It is widely accepted that malnutrition has an adverse impact on clinical outcomes. Exactly what defines clinical malnutrition is more contentious. The term malnutrition technically encompasses both over- and under-nutrition on both a macronutrient and micronutrient level, but is primarily employed clinically to identify individuals with some degree of protein-calorie undernutrition. This general understanding of clinical malnutrition has existed in western medicine for millennia, but the criteria used to characterize the condition have continued to change. One common feature that has persisted, however, is a change in body composition – particularly loss of skeletal muscle. Visual observation, anthropometric measures (e.g. measures of height and weight), and to a lesser extent assessment of dietary intake are common features of malnutrition diagnostic criteria intended to capture loss of body mass due to undernutrition. The utility of these measures, however, is limited by their subjectivity (visual observation and assessment of dietary intake) and lack of sensitivity (anthropometric measures). Incorporation of body composition technologies into nutrition assessment provides an avenue to improve nutrition assessment by providing increasingly sensitive and objective measures of body composition. This dissertation project explores the use of some of these technologies for lean tissue measurement in clinical populations at risk for malnutrition, ultimately demonstrating the clinical utility of skeletal muscle measures in predicting outcomes in an advanced heart failure population undergoing left ventricular assist device implantation. In the first study, the body composition technologies included were bioimpedance spectroscopy (BIS) and dual-energy x-ray absorptiometry (DXA). Raw bioimpedance parameters, phase angle (PA) and impedance ratio (IR), have been found to be prognostic in various clinical populations. This has led to the development of published cut-points by a number of research groups that account for age, body mass index (BMI), and gender. Because these cut-points were developed in homogenous populations, however, a large, ethnically diverse dataset (The National Health and Examination Survey; NHANES) was analyzed to determine if ethnicity influenced PA and IR measures. Ethnicity was found to influence PA and IR measures and suggested cut-points, based on DXA measured fat-free mass index, were created for use in clinical populations. In the second study, two different software programs (NIH ImageJ and Tomovision sliceOmatic) commonly used to generate measures of computed tomography (CT) derived skeletal muscle cross-sectional area (CSA) were compared. CT-derived measures of skeletal muscle CSA at the level of the third lumbar vertebrae (L3) were obtained in individuals with head and neck cancer and individuals with advanced heart failure. Both software programs were found to be in excellent agreement. A secondary objective was to determine the impact of a corrigendum that followed publication of an ImageJ tutorial. The ImageJ tutorial corrigendum was found to produce a clinically significant difference when interpreted against a published cut-point. In the third study, pre-operative CT-derived unilateral pectoralis muscle measures were obtained in individuals who had undergone left ventricular assist device (LVAD) implantation. Measures of both muscle quantity and attenuation were found to be novel and powerful predictors of mortality following LVAD implantation. Unilateral pectoralis muscle CSA, standardized for height (cm2/m2), was associated with a 27% reduction in hazard of death after LVAD. Each 5-unit increase in unilateral pectoralis muscle mean Hounsfield unit was associated with a 22% reduction in hazard of death after LVAD. Body composition, particularly lean tissue, is intimately tied to nutrition status in a clinical setting. Current nutrition assessment methods, however, rely on methods that lack objectivity. Clinically available body composition technologies, such as bioimpedance and CT, are capable of providing objective measures of lean tissue, which may enhance nutrition assessment. Results from the described studies support the clinical utility of these objective measures.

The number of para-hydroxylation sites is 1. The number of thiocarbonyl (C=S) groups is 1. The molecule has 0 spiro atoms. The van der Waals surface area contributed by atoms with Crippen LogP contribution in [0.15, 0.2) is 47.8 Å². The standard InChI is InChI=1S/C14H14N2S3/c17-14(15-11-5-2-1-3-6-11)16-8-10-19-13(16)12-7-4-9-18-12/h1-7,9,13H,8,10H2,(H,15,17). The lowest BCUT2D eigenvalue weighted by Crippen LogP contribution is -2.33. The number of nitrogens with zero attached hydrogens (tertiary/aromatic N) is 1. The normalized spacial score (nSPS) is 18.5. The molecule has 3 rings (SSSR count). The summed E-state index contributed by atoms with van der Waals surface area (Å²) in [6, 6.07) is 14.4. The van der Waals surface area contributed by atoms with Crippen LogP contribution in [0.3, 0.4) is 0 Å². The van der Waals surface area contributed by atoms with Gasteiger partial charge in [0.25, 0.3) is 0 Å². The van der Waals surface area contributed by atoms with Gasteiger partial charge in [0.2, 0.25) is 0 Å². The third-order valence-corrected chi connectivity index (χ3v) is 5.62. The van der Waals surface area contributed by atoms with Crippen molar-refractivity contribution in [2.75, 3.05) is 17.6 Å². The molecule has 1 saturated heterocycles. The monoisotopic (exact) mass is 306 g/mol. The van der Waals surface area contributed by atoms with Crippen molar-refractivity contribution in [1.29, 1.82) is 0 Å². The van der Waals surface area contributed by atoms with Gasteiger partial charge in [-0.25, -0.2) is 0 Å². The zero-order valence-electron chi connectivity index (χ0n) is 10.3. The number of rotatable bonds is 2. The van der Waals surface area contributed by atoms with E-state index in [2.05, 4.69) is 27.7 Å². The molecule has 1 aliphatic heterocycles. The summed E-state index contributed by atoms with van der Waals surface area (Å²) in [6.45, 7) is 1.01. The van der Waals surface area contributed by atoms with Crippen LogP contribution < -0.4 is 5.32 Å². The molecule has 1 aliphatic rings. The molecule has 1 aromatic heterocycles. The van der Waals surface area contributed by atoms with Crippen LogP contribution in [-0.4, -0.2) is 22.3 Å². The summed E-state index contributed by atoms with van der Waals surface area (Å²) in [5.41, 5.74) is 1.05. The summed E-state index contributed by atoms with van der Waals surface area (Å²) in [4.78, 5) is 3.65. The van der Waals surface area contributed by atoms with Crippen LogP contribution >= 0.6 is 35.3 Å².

University of Minnesota Ph.D. dissertation. May 2018. Major: Nutrition. Advisor: Carrie Earthman. 1 computer file (PDF); xi, 113 pages.
Implications of lean tissue measurement and nutrition status on outcomes in clinical populations at risk for malnutrition.
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